Wednesday, September 14, 2016

Philippines is whitewashing Marcos

On September 11, the Official Gazette of the Philippines decided to mark the 99th birthday of late dictator Ferdinand E Marcos by releasing a graphic. What could possibly go wrong? As it turns out, almost everything. Under sustained social media criticism, the graphic went through three editions - each one deeply problematic both because of what was included and what was left out.

The first version stirred controversy because it failed to describe Marcos for what he was - the architect of what he himself proudly called "constitutional authoritarianism". In other words, there was nothing in the graphic to suggest that Marcos was an authoritarian who changed the constitution to entrench himself in power.

Instead, we got euphemisms like this: "He was the longest-serving President of the country for almost 21 years." Withering feedback on social media channels was quick to point out that Marcos had engineered the declaration of martial law in 1972, to avoid having to leave office when his constitutional final term was up.

"In 1972, he declared martial law to suppress a communist insurgency and secessionism in Mindanao," said the first version. This is only partly true. The communist insurgency was used an excuse; at the time it was merely an incipient movement. The Mindanao secessionist movement was provoked by Marcos's own interventionist plan.

Marcos's own diaries revealed that he was planning the imposition of martial law from the start of his second presidential term, all the way back in 1969.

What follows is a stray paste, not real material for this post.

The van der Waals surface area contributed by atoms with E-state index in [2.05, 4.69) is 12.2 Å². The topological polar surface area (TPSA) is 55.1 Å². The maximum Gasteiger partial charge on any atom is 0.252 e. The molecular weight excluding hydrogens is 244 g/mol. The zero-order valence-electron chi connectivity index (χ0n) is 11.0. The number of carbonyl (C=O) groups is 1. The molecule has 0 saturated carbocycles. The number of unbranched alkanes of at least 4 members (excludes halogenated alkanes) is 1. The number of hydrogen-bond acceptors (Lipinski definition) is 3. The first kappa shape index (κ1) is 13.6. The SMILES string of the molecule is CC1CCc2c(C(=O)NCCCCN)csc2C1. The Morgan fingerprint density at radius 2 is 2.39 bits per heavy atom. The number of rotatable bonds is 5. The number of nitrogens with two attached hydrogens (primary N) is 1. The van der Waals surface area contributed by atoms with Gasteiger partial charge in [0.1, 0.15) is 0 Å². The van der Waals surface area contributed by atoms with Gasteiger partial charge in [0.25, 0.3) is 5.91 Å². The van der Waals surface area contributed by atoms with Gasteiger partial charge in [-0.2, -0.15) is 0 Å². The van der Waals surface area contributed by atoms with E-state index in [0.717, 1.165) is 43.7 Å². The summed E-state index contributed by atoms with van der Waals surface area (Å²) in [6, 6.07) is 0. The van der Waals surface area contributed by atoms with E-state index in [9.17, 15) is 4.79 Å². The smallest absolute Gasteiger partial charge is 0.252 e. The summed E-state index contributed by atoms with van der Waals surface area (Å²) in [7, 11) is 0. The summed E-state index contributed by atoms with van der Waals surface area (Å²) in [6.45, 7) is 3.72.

The graphic as first published also offered a version of history that managed to praise the dictator. "In 1986, Marcos stepped down from the presidency to avoid bloodshed during the uprising that came to be known as 'People Power'." This is the exact opposite of what transpired: Marcos did not try to avoid bloodshed. In fact, he called on the military to attack the mutineers and their civilian supporters on Edsa. Also, he did not step down, but was - in the chaos of a Palace surrounded by protesters and enveloped by panic, on the long night of February 25, 1986 - ousted.

The second version of the graphic removed mention of avoiding bloodshed (perhaps because the video and documentary record is clear that Marcos gave orders to attack). But this attempt to airbrush history was caught and denounced.

Finally, a third version was tried; the part about the declaration of martial law supposedly to suppress the communist insurgency, and the "stepping down" from the presidency were deleted.

But the main problem persisted: The Official Gazette had failed to take the full measure of the Filipino politician characterised in law as an authoritarian leader whose regime was marked by thousands of extrajudicial killings, tens of thousands of human rights violations and the wholesale plunder of the economy. He was not the longest-serving president, but rather a dictator who grabbed power; it is not true that he "went to exile to the United States [sic]," he was SENT into exile by a popular uprising.

Now why would the Official Gazette under an administration that seeks to remember the atrocities of the Americans in the Philippines a hundred years ago attempt to cover up the atrocities of the Marcos regime - when these happened only a generation ago? Philippine Daily Inquirer

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